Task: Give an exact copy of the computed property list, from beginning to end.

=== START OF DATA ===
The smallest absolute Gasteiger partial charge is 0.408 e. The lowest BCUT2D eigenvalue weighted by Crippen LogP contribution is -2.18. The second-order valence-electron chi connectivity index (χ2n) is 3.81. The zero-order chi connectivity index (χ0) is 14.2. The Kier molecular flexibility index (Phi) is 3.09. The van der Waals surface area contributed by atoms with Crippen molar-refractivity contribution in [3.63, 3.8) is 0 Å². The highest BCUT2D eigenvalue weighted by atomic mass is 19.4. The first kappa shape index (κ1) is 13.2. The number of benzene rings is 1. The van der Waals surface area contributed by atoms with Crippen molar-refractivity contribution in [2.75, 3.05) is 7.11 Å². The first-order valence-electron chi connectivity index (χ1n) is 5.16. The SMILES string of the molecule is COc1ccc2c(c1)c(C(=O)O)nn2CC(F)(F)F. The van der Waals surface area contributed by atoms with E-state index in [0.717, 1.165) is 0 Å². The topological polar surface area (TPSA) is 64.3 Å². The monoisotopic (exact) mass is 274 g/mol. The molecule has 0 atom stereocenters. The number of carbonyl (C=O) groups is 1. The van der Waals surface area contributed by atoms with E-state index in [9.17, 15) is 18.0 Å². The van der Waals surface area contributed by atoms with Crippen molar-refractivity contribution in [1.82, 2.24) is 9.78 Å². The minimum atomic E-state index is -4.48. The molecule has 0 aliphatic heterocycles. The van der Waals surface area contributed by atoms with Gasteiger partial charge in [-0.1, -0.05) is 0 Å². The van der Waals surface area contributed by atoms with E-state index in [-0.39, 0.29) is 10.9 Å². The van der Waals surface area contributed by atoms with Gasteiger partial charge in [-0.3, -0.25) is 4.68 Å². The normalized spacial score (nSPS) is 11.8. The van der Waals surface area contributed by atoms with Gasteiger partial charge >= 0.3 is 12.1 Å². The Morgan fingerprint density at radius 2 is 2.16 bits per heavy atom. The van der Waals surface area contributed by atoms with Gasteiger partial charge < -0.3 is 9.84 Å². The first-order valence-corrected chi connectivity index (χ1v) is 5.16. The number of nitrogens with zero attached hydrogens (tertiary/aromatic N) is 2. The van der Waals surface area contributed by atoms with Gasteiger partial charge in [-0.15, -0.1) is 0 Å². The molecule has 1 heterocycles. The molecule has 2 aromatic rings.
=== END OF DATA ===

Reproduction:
The smallest absolute Gasteiger partial charge is 0.408 e. The lowest BCUT2D eigenvalue weighted by Crippen LogP contribution is -2.18. The second-order valence-electron chi connectivity index (χ2n) is 3.81. The zero-order chi connectivity index (χ0) is 14.2. The Kier molecular flexibility index (Phi) is 3.09. The van der Waals surface area contributed by atoms with Crippen molar-refractivity contribution in [3.63, 3.8) is 0 Å². The highest BCUT2D eigenvalue weighted by atomic mass is 19.4. The first kappa shape index (κ1) is 13.2. The number of benzene rings is 1. The van der Waals surface area contributed by atoms with Crippen molar-refractivity contribution in [2.75, 3.05) is 7.11 Å². The first-order valence-electron chi connectivity index (χ1n) is 5.16. The SMILES string of the molecule is COc1ccc2c(c1)c(C(=O)O)nn2CC(F)(F)F. The van der Waals surface area contributed by atoms with E-state index in [0.717, 1.165) is 0 Å². The topological polar surface area (TPSA) is 64.3 Å². The monoisotopic (exact) mass is 274 g/mol. The molecule has 0 atom stereocenters. The number of carbonyl (C=O) groups is 1. The van der Waals surface area contributed by atoms with E-state index in [9.17, 15) is 18.0 Å². The van der Waals surface area contributed by atoms with Crippen molar-refractivity contribution in [1.82, 2.24) is 9.78 Å². The minimum atomic E-state index is -4.48. The molecule has 0 aliphatic heterocycles. The van der Waals surface area contributed by atoms with Gasteiger partial charge in [-0.1, -0.05) is 0 Å². The van der Waals surface area contributed by atoms with E-state index in [-0.39, 0.29) is 10.9 Å². The van der Waals surface area contributed by atoms with Gasteiger partial charge in [-0.3, -0.25) is 4.68 Å². The normalized spacial score (nSPS) is 11.8. The van der Waals surface area contributed by atoms with Gasteiger partial charge >= 0.3 is 12.1 Å². The Morgan fingerprint density at radius 2 is 2.16 bits per heavy atom. The van der Waals surface area contributed by atoms with Gasteiger partial charge < -0.3 is 9.84 Å². The first-order valence-corrected chi connectivity index (χ1v) is 5.16. The number of nitrogens with zero attached hydrogens (tertiary/aromatic N) is 2. The van der Waals surface area contributed by atoms with Gasteiger partial charge in [-0.15, -0.1) is 0 Å². The molecule has 1 heterocycles. The molecule has 2 aromatic rings.